The combined output of the developing economies accounted for 38% of world GDP (at market exchange rates) in 2010, twice its share in 1990 (see upper chart). On reasonable assumptions, it could exceed the developed world’s within seven years. If GDP is instead measured at purchasing-power parity, which takes account of the fact that lower prices in poorer countries boost real spending power, emerging economies overtook the developed world in 2008 and are likely to reach 54% of world GDP this year. Even more impressive, they accounted for three-quarters of global real GDP growth over the past decade.
An analysis by The Economist finds that the upstarts also loom larger on many other measures (see lower chart). A landmark was reached last year when emerging economies’ exports edged above half of the world total, up from 27% in 1990. Their rising income has also sucked in more imports, which jumped to 47% of world imports last year. Developing countries accounted for more than half of America’s exports in 2010.
Emerging economies scored another first last year by attracting over half of all inflows of foreign direct investment (FDI). Foreign firms are increasingly lured by these countries’ fast-growing domestic markets as much as lower wages. Their share of outward FDI was a more modest 29% but it is rising rapidly, thanks partly to China’s ample financial resources and its need for raw materials. Commodity consumption is where emerging economies really dominate the world: they consume 60% of the world’s energy, 65% of all copper and 75% of all steel. Yet there is plenty of room for growth. Emerging markets use 55% of the world’s oil but average oil consumption per person is still less than one-fifth of that in the rich world.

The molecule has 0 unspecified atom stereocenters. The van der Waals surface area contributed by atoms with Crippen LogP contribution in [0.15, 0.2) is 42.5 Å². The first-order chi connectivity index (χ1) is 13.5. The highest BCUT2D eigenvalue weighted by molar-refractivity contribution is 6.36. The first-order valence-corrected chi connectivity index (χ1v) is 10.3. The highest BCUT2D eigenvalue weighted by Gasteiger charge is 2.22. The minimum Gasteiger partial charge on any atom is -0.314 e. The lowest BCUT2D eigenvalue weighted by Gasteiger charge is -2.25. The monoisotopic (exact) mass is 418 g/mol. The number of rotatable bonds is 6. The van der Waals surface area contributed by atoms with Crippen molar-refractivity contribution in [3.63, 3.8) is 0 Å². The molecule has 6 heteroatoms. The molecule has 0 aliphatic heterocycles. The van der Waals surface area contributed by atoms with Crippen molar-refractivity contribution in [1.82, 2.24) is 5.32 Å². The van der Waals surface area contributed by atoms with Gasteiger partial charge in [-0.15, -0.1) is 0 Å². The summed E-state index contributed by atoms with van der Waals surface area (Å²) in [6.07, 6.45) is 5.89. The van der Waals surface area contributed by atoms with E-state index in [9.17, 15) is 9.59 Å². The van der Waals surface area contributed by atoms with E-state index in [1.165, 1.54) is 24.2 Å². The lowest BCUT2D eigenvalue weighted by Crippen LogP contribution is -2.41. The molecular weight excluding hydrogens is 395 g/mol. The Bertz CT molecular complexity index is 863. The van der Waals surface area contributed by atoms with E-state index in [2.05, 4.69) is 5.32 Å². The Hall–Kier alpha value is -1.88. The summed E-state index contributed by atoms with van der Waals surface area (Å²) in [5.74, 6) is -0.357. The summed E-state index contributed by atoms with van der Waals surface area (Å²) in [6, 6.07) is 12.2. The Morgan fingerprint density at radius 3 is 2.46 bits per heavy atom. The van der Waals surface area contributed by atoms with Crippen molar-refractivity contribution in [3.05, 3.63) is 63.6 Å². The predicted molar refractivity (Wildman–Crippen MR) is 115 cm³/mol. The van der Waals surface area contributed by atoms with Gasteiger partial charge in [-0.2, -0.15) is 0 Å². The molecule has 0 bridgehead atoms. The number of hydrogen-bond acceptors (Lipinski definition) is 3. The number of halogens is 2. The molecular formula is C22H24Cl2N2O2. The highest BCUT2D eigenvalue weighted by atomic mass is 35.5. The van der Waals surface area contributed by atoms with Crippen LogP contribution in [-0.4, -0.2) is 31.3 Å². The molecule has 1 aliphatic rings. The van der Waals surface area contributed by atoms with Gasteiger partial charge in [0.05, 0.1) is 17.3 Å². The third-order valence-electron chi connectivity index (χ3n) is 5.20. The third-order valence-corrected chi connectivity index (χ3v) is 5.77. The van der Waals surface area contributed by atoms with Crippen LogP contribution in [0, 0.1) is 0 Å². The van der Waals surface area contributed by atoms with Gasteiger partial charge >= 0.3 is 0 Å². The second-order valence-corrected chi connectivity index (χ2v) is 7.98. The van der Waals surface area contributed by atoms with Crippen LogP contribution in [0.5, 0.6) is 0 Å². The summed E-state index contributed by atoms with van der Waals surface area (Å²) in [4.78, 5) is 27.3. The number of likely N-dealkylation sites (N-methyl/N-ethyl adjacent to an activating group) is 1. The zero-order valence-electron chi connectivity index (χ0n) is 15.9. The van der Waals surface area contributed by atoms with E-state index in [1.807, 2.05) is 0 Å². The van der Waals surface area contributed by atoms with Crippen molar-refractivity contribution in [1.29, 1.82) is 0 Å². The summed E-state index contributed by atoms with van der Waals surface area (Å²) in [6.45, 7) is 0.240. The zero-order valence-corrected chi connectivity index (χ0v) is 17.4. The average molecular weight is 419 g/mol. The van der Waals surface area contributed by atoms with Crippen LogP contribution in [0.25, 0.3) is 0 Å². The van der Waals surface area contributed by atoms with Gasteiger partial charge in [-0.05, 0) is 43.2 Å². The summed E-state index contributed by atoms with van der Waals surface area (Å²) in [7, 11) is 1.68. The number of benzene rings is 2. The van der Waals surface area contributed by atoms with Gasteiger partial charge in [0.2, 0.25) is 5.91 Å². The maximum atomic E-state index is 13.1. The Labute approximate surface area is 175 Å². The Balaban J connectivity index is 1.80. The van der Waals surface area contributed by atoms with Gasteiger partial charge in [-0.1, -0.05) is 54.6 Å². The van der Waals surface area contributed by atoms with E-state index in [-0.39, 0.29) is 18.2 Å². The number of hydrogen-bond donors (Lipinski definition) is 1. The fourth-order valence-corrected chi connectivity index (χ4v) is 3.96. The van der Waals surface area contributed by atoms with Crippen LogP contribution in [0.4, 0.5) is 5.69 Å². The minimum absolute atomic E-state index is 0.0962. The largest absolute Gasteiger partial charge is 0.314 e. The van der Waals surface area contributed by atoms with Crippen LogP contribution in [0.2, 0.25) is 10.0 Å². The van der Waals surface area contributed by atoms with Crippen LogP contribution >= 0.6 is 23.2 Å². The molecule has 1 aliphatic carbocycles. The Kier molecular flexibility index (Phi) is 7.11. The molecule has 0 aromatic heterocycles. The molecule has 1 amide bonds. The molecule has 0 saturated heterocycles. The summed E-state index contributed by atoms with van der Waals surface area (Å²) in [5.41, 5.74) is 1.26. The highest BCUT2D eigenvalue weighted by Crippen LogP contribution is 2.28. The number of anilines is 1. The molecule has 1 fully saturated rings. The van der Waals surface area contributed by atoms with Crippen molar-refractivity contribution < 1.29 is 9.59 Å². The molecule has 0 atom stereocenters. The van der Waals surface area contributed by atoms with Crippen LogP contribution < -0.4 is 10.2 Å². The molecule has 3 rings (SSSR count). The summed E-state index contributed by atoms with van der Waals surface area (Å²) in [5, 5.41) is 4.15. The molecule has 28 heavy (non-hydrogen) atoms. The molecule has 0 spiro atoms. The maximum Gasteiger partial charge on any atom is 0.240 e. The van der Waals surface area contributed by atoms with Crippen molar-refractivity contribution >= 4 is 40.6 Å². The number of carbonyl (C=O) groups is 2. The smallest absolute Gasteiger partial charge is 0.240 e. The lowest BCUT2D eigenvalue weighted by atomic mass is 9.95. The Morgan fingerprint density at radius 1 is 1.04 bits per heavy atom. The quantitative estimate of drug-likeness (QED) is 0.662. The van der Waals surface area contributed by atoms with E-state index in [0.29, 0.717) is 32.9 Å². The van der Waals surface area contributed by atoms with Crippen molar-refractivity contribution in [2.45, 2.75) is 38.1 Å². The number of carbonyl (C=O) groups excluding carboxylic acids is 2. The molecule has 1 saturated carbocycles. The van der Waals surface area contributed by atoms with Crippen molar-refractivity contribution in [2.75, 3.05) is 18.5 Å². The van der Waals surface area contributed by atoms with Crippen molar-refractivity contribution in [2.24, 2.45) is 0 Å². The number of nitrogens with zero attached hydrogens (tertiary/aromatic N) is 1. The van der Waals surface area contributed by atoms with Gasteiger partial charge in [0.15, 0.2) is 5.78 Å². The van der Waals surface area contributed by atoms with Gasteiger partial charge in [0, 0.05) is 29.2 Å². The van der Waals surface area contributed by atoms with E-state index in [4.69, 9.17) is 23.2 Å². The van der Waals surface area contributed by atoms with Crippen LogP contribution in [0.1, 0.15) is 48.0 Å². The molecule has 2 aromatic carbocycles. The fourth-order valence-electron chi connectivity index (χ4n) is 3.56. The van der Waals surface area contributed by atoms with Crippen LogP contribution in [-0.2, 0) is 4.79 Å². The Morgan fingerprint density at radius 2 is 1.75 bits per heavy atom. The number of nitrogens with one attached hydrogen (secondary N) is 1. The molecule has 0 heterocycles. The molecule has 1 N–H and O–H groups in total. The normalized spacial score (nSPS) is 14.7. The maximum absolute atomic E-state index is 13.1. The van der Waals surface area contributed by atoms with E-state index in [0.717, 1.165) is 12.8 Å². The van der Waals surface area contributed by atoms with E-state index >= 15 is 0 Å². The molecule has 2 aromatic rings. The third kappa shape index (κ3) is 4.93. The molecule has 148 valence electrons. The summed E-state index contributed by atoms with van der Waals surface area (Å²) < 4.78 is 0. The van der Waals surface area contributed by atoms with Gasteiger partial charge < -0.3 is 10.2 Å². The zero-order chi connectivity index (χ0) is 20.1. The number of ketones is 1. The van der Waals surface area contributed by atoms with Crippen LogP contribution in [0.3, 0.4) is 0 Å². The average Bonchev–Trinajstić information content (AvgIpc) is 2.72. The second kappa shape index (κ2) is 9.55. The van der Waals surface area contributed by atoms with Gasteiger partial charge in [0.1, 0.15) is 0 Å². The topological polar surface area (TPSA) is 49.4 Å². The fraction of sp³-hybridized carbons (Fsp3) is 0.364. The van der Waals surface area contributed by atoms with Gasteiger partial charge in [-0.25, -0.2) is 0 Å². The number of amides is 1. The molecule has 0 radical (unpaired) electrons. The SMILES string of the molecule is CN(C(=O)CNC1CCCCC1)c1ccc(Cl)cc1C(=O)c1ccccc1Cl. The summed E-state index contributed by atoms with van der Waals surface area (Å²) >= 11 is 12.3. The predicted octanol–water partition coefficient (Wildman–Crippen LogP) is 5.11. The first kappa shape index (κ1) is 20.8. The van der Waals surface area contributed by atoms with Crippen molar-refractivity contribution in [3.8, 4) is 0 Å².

Emerging economies still punch well below their weight in commerce and finance, but are catching up fast. Almost a quarter of the Fortune Global 500 firms, the world’s biggest by revenue, come from emerging markets; in 1995 it was only 4%. Emerging economies’ share of world stockmarket capitalisation has surged to 35%, more than three times their share in 2000. They hold an impressive-sounding 81% of governments’ foreign-exchange reserves, but the bulk of private-sector wealth still lies in developed countries. Jonathan Anderson, an economist at UBS, estimates that emerging markets hold about a quarter of global financial assets (cash, stocks and bonds), double their share only ten years ago.
Emerging economies’ lowest score is on debt: they are responsible for only 17% of all outstanding government debt. Over the coming years, massive debt burdens will be a drag on rich countries’ growth. The long-term outlook for emerging economies remains bright, with less debt, more favourable demography and huge potential to lift productivity.
Two decades ago economic models treated the developing world like a dog’s tail, wagged this way and that by rich countries but too small to affect them. Now the tail wags the dog. Their greater weight and speed mean emerging markets drive global growth, commodity prices and inflation.